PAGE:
Old Town still makes some great products, and one should think very hard about the Penobscot or the Discovery 158 if looking for a durable, affordable canoe to take on weekend or week long camping trips into the wilderness.
If you are looking for a fast, agile canoe, this isn't it. If you want a safe durable and easy to control canoe, buy the 158.
The first thing you'll always hear about this canoe is that it weighs 80 pounds. I'm here to tell you that it only weighs 80 pounds. I'm 6'2"/220Lbs and I can solo a long portage using the yoke... no problem. Two adults of any size can easily carry this boat over-head or by the handles (with a few breaks) for any short to moderate distance. Add a caddy and the portage weight is moot. You just have to be smart about how you carry it, and plan your portage wisely.
Getting it up on the racks is easy with two people who communicate well. If you're solo, then lift one end at a time. Using the yoke I can solo it right on to the racks of my truck... granted I'm tall.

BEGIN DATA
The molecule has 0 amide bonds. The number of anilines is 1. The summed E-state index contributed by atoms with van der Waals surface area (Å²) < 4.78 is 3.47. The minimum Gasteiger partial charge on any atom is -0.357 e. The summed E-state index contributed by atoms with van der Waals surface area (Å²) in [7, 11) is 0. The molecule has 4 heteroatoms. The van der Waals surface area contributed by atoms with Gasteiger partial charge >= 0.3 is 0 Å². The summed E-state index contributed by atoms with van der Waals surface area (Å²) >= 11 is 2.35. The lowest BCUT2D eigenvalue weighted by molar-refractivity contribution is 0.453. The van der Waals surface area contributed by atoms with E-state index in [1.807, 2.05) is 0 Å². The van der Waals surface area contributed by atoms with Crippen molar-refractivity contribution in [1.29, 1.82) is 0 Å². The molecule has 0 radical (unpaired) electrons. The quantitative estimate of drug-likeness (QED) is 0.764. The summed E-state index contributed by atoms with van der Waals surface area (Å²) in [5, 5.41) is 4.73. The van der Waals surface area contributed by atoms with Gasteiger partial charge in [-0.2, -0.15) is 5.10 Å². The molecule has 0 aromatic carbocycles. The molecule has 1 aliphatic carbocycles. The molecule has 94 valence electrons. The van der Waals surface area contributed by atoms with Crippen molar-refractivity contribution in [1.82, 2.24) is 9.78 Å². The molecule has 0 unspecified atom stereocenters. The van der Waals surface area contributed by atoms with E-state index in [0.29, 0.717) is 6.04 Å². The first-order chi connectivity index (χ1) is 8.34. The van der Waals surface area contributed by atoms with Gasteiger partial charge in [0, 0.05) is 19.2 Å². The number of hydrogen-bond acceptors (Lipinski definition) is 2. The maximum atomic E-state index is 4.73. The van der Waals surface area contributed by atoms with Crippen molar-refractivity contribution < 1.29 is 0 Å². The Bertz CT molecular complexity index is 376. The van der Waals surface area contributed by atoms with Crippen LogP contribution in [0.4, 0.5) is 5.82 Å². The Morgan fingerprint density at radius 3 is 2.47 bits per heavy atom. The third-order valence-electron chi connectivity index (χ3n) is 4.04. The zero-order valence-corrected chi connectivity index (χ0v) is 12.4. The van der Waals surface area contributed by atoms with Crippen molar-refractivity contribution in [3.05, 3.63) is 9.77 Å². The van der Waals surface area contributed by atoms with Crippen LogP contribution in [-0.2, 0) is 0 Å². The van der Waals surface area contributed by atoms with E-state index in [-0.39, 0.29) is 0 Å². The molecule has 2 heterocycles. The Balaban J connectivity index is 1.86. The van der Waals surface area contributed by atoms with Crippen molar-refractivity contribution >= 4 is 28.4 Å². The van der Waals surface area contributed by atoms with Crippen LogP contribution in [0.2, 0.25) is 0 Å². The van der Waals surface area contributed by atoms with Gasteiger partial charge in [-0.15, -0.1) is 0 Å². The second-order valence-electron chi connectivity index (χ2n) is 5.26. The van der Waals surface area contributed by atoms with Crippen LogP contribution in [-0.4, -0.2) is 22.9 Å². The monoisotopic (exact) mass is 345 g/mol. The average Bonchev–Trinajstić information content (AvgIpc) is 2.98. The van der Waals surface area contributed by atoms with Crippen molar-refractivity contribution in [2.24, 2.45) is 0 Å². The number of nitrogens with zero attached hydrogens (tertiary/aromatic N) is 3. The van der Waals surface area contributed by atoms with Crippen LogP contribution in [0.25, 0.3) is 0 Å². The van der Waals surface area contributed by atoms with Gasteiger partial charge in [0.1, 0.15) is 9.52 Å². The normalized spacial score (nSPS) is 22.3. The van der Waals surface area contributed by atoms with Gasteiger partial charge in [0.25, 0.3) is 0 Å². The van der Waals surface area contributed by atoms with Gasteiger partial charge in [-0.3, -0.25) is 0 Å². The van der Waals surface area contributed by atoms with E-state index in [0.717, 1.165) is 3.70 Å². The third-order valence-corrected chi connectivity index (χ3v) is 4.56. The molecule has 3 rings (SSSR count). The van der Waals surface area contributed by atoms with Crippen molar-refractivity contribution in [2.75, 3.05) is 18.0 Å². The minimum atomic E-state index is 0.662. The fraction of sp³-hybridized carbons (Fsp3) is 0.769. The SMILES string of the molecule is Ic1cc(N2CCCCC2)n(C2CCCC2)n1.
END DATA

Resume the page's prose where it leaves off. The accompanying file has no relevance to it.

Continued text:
In the water this canoe is great. Because of the weight it's not my first pick for the annual "Race around the Lake" event; but, it is perfect for a fun day trip around the lake, harbor, river, or even ocean. It is one stable boat that requires a pretty serious mistake to capsize.
It can also haul over a half ton of paddlers, pets, food and gear for those trips lasting more than a day. It is equally maneuverable solo, with two adults, with three adults, or with two adults and two kids.
I've found the three-layer polyethylene hull to be nearly indestructible. I've scarred mine severely upon hitting rocky beaches with no serious damage to the hull's structural strength or seaworthiness. The vinyl gunwales are durable and make sliding onto/off racks effortless. If you take care of it, it will look like new for years. If you abuse it and neglect it, it will look like crap; but, it will still function great for decades to come.